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In a South Lake Union work shop, lives are being saved one invention at a time.
"There's not much we can't make, test, evaluate, produce," said Mike Eisenstein of the 40-year-old nonprofit, PATH.
The workshop is where a team of ten -- many of them, engineers -- focuses on improving the global health of women and children, by making or adapting medical equipment to use in developing countries.
"There's a lot of jobs you can do in engineering," said Ben Creelman as he worked on an HIV-related project. "Very few engineering jobs have this far reaching impact."
In Rwanda, for example, Eisenstein says doctors were forced to treat the bone infection Osteomyelitis by surgically opening children's limbs to scrape the bones clean. There's no reliable electricity to run an IV pump.
But his team came up with the RELI delivery system (electricity-free infusion pump). The device, powered by a bicycle pump, allows a doctor to administer and control the flow of IV drugs administered to a patient.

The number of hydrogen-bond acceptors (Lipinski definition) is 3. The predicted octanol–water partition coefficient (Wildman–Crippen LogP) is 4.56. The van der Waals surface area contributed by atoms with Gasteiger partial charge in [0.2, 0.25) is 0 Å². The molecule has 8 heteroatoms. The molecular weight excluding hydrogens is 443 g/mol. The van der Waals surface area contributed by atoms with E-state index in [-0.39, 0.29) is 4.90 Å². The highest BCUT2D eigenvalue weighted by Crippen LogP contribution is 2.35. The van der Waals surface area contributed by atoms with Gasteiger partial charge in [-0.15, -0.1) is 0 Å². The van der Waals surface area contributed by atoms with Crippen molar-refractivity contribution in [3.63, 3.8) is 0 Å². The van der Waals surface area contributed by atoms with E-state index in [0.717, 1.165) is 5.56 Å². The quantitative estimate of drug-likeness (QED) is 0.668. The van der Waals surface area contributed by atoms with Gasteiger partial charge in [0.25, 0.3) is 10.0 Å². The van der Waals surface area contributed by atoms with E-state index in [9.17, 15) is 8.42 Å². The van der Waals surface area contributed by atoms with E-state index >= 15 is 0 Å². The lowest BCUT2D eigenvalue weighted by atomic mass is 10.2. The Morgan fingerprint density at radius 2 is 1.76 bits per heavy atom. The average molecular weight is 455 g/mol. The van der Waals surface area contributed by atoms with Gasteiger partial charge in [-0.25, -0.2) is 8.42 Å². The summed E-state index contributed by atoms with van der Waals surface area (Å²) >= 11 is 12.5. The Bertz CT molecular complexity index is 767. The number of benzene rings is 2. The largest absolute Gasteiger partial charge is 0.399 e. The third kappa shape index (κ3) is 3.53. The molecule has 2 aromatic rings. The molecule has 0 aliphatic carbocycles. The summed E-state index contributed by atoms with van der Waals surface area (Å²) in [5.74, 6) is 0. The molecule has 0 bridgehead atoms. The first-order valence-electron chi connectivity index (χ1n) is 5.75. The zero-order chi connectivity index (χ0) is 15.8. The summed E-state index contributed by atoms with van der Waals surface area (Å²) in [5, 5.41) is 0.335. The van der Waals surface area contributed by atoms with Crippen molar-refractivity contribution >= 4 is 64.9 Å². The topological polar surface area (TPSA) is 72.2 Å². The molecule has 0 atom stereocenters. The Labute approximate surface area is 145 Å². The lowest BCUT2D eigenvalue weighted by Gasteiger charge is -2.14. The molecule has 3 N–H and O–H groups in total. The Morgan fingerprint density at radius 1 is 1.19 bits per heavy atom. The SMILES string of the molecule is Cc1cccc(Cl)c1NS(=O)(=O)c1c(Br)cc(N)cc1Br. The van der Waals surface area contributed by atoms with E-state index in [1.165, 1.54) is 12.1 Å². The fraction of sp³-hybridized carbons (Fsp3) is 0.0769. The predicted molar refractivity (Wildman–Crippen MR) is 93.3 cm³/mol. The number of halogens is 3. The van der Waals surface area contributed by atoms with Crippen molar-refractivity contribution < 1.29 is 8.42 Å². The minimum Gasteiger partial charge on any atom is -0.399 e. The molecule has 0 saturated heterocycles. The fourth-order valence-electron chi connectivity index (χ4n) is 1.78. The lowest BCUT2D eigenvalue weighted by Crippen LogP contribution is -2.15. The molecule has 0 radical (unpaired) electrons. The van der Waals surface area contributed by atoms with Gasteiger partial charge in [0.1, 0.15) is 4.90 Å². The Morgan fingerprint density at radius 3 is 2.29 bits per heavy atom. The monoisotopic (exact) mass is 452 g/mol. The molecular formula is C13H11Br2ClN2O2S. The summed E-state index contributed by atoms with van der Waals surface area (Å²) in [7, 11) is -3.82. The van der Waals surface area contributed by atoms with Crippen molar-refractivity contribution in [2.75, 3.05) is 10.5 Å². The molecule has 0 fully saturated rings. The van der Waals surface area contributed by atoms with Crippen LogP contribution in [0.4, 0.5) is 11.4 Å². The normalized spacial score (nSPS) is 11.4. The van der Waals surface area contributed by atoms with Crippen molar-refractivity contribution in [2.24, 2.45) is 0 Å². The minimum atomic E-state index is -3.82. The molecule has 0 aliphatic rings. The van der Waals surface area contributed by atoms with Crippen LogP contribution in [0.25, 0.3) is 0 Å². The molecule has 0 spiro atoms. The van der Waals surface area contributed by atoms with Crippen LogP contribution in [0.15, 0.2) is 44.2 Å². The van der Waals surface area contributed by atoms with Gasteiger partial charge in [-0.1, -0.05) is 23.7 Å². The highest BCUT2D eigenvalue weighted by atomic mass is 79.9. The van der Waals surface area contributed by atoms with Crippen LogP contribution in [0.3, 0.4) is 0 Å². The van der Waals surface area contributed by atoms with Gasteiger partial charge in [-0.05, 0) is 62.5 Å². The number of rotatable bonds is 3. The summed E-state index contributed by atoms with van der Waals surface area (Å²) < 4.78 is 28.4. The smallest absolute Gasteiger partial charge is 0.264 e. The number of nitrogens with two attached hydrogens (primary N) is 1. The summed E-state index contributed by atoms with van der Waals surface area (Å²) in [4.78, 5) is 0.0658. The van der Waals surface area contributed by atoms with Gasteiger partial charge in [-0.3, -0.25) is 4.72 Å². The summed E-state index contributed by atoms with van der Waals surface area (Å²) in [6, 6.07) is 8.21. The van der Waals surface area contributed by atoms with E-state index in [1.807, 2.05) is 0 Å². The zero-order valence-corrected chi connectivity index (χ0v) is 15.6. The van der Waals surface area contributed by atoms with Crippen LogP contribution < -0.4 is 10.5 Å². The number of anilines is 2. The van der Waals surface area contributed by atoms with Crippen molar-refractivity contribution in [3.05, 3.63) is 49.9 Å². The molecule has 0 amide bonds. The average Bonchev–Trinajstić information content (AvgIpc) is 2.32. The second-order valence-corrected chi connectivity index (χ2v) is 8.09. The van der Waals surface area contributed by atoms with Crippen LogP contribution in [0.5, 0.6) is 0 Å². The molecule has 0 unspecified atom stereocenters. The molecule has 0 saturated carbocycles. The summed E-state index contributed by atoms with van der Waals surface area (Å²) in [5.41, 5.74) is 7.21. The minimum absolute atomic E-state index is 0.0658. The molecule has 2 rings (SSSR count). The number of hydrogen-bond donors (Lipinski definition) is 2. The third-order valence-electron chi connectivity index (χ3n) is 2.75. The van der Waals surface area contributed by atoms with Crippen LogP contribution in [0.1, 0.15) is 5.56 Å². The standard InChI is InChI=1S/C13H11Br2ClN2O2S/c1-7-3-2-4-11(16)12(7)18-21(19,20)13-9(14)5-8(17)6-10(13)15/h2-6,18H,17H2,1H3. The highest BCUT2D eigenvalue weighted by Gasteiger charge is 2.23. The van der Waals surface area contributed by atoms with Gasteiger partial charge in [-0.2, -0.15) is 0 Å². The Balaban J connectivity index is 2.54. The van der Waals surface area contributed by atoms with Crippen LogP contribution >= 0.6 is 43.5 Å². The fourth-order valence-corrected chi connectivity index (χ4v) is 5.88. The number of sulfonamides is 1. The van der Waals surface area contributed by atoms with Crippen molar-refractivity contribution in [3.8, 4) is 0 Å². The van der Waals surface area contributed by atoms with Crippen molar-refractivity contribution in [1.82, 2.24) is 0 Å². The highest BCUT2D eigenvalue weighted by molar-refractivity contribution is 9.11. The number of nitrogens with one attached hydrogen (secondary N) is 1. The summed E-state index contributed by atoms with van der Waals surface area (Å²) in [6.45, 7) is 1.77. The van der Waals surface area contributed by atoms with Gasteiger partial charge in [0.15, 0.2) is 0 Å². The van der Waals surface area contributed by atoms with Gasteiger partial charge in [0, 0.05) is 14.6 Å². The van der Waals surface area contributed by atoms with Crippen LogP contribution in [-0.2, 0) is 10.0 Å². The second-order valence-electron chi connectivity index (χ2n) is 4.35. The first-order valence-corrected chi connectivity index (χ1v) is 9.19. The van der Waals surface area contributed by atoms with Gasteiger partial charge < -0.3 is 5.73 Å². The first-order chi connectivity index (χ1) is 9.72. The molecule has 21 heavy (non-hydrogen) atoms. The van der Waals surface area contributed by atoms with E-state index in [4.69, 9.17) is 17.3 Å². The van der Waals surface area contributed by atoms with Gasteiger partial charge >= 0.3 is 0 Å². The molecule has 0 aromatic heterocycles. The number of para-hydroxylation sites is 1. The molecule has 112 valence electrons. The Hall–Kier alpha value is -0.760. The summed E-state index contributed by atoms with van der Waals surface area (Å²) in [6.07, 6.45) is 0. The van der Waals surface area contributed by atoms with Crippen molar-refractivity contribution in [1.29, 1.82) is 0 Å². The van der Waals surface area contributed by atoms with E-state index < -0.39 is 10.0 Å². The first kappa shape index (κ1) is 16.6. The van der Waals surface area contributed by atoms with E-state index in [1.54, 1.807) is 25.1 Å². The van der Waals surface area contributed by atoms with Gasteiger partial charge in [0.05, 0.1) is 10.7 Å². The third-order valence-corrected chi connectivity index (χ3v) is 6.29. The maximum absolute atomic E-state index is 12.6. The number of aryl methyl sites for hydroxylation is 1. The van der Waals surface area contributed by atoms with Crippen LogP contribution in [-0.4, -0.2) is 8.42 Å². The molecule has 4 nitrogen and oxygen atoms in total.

Sometimes PATH partners with companies, as it did with Seattle-based Mountain Safety Research to create a chlorine-making machine.
"You add a teaspoon of salt, water, you push one button and, in five minutes, this device is going to create enough chlorine to treat 200 liters of drinking water," Eisenstein said.
Across the room, there's a simple-looking tube and container system that mixes air with oxygen, to help inflate the lungs of premature babies.
Each of PATH's medical devices is meant to be durable, low cost, and easy to use. They're easily shipped or built by other non-profits and companies.
PATH shares its technology and has launched the Global Design Challenge, which is soliciting ideas from people around the world. The winner of the challenge is expected to be announced in mid-September.
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